Plot: The public seems to have a bad outlook on drag racers, but the Zenith Club is trying to turn that reputation around. While most racers use public streets and are known for starting trouble, these racers stick to an honor code. Or most of them do, as Lois (Jody Fair) sometimes gets goaded into street duels with a girl from a rival club, but she tries to keep her temper under control. Despite the efforts to improve the reputation of racers, the club faces serious financial problems and at a terrible time, as a local reporter is doing an in depth article on the group. The club has already gotten an eviction notice, which means soon they’ll be out on the street. This bad news doesn’t stop them from having a little fun, but of course, the rival club tries to get in the way at times. With time running out and the club facing the prospect of perhaps closing up, will a last minute opportunity save the Zenith Club?
Entertainment Value: Despite the title, Ghost of Dragstrip Hollow is more about the racers than anything, as the ghost element only shows up toward the close. But the movie is still a lot of fun, especially if you appreciate the kind of clean cut juvenile delinquents only the 50s could provide. The movie centers on a race club that tries to be positive and upstanding, but winds up broke. The chance to save the club rests on a haunted house, hence the fun title. The tone is silly and off the wall, with hip dance routines, overprotective parents, a wisecracking parrot, an old lady with a haunted house, and all kinds of 50s cool kid lingo. The pace is brisk and the movie runs just over an hour, so it doesn’t overstay its welcome at all. I also loved the variety of cars in this, some really cool looking vehicles and even a couple fun race sequence. If you’re a fan of light 50s cinema, give this one a look.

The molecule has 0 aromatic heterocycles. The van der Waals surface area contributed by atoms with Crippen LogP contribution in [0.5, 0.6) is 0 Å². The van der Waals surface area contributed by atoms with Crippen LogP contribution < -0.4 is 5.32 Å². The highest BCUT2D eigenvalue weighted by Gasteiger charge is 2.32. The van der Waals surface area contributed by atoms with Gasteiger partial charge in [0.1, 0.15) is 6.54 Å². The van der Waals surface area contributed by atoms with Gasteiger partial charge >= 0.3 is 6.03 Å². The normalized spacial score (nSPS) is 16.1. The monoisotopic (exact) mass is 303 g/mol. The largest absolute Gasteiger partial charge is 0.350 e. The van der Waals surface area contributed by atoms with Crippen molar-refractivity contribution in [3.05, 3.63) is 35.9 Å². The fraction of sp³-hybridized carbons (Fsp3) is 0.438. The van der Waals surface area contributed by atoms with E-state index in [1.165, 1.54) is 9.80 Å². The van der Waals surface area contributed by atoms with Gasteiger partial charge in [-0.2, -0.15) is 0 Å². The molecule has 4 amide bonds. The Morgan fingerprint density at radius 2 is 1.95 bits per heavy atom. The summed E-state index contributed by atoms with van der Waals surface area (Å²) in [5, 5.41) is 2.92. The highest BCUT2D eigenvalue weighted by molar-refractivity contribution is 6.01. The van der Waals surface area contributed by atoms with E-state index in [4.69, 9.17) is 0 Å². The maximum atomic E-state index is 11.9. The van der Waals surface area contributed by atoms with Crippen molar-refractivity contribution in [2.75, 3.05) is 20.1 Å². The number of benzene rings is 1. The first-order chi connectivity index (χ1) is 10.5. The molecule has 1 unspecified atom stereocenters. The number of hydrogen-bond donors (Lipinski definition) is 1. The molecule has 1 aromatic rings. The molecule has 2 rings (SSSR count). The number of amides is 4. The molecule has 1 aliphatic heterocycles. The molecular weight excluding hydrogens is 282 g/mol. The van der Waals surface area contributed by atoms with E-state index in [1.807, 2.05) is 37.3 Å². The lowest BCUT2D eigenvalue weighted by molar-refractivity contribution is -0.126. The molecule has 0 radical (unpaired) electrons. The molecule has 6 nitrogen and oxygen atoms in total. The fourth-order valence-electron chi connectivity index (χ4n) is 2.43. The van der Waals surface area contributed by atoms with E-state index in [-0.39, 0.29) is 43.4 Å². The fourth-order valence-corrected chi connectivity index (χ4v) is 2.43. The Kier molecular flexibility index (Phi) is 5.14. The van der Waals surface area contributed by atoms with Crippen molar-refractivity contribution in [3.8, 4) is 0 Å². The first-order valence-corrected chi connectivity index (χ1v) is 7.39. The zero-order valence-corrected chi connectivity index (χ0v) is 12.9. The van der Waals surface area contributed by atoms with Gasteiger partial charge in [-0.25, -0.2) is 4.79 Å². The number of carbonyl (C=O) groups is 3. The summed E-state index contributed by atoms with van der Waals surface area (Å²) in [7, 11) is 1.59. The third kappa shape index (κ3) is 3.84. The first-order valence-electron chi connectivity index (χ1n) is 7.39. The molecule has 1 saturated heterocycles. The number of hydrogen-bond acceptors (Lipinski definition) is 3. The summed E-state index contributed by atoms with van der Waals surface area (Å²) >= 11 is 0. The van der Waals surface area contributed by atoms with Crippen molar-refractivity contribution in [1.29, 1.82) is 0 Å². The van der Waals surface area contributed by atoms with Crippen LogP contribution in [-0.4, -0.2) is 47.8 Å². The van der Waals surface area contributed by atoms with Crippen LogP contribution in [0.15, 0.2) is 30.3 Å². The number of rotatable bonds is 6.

No nakedness. No blood. This is a goofy 50s comedy, so of course there’s no sex or violence. The dialogue is filled with 50s lingo and hip jive, to the point a critic at the time said a dictionary might be needed when squares watched this one. I’m not sure about that, but all the cool buzzwords are here and in frequent use, so if you love that hip 50s culture, you’ll be in heaven. The characters here are quite colorful too, from the preppy rebels to the filth covered chef to the hot, but restrained ladies to everyone’s favorite, Lois’ out of touch father. So fun dialogue and colorful characters, two of the prime elements that help make this such a fun picture. On the crazy scale, the movie has a number of small weird touches, but is mostly pretty grounded. I think the chef, the parrot, the haunted house, and the constant lingo boost it up one point, but this one never careens off the deep end.
Overall Insanity: 1/10
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